If you played Machinarium, you’ll know what to expect from an Amanita Design game. Ambitious point-and-click titles are the agenda of the day, and Botanicula is no different. Ditching robots and junkyards for insects and tree-things, Botanicula is the kind of none-game game that can be enjoyed by anyone regardless of the rest of your game collection.
Botanicula lets you take control of a motley crew of tree creatures as they go on a journey to save their habitat from a bunch of evil, soul-sucking spiders. Cue a ridiculous journey through a variety of beautiful and arty clickable environments, full of insectoids that range from music-performing beetles to a tribe of chestnut people. A lot of what you see is highly irrelevant, but most of the characters and environments can be in some way interacted with, whether it’s as simple as clicking repeatedly for something to grow, or a more progressive task such as collecting various items for a creature to allow access to the next part of the game. Gameplay is pretty much as simple as that and much of Botanicula’s charm relies on the player enjoying the many quirks the game throws at you.
And Botanicula really does flow with charm. Every screen is complete with something to make you grin; cute interactive insects that sing little songs when you click them, leaves falling past the screen when you hover your mouse over them – there’s just always something around the corner to make you smile. Botanicula is really best looked at as an interactive story rather than a game. Some puzzles pop up now and again, and while some are tricky, they rarely involve more than repetitive clicking on various locations. It’s not gameplay that will warrant your attention here, it’s the overall feeling of childish fantasy that makes Botanicula so undeniably alluring.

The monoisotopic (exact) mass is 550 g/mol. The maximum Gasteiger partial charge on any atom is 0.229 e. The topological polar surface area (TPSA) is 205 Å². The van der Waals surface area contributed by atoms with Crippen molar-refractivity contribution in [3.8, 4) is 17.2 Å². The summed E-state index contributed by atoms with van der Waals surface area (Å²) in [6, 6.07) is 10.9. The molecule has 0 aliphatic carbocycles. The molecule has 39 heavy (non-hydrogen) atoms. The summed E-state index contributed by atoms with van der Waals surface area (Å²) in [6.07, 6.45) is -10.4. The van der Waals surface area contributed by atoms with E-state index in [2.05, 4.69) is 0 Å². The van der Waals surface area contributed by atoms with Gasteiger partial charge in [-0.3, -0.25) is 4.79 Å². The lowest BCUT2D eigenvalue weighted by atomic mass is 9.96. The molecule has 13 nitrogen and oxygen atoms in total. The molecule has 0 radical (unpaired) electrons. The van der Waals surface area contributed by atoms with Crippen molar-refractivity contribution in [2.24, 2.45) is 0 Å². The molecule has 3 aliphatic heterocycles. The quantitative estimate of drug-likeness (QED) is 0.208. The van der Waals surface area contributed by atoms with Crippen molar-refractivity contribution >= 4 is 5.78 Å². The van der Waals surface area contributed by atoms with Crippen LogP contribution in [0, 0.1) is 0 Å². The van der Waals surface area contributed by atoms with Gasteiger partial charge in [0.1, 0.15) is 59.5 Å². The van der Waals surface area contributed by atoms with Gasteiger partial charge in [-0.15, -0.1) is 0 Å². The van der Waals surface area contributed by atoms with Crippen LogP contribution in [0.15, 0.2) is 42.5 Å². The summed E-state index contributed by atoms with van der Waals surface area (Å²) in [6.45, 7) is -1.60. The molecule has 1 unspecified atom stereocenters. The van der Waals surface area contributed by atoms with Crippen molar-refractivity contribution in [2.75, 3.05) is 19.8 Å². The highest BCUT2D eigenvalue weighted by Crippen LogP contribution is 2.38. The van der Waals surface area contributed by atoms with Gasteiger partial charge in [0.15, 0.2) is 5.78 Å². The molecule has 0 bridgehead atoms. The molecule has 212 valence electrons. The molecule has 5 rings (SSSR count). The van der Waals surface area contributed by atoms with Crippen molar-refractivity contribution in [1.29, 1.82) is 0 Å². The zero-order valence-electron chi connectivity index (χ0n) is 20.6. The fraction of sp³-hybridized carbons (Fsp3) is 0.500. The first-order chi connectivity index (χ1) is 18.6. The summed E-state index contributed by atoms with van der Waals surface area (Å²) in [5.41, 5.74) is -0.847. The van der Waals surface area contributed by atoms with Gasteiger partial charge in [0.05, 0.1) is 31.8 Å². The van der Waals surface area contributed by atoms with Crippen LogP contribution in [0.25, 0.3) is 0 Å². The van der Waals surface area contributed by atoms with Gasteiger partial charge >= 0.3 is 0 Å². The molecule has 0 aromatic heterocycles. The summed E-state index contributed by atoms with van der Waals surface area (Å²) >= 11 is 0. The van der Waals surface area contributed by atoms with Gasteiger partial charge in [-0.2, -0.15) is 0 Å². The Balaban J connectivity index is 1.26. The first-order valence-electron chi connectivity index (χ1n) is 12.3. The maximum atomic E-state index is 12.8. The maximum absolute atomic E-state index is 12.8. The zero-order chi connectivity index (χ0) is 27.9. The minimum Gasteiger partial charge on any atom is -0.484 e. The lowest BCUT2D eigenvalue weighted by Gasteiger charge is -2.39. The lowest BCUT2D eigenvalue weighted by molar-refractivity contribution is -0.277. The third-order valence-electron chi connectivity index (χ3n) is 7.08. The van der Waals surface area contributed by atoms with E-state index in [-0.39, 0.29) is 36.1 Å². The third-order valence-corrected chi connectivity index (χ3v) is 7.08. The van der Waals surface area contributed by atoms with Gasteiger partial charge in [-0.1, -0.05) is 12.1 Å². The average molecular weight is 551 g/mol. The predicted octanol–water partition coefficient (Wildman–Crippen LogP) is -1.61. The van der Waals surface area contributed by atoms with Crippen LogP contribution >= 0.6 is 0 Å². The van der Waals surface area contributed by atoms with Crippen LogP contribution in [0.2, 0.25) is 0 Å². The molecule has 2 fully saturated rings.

Botanicula is painted with the colour pallet happy, with each screen complete with beautiful colours and flawless design. Character models are outstanding too and suite the overall feel of the adventure, with enough variety to keep everything fresh. The only gripe with visuals is the lack of full screen, and while it’s not an issue that affects the game, it would have been nice to enjoy Botanicula on a larger scale.
Despite not actually doing a great deal in Botanicula, it’s incredibly hard to put down. The story arches out over several hours and the constant inclusion of something new, inventive and downright absurd keeps you wondering what’s around the corner. Most creatures you encounter unlock an interactive art card that you add to your collection, giving the player incentive to accumulate them all. After one play through you’ll know how to solve all the puzzles and where to find all the items, so there still isn’t much replay value with Botanicula, but the first play through is enjoyable enough to stay fresh in your mind long after its finished.
The truth is, there isn’t much of a game here. The few puzzles there are can be thundered through with a few clicks, and there isn’t a storyline as such, but with an outstanding visual design and charm oozing out of every beautifully crafted screen, Botanicula shouldn’t be overlooked. It’s currently available as part of the Humble Bundle for whatever you fancy paying for it over at http://www.humblebundle.com/for the next day or so along with a load of other fantastic games including Machinarium; get on it!
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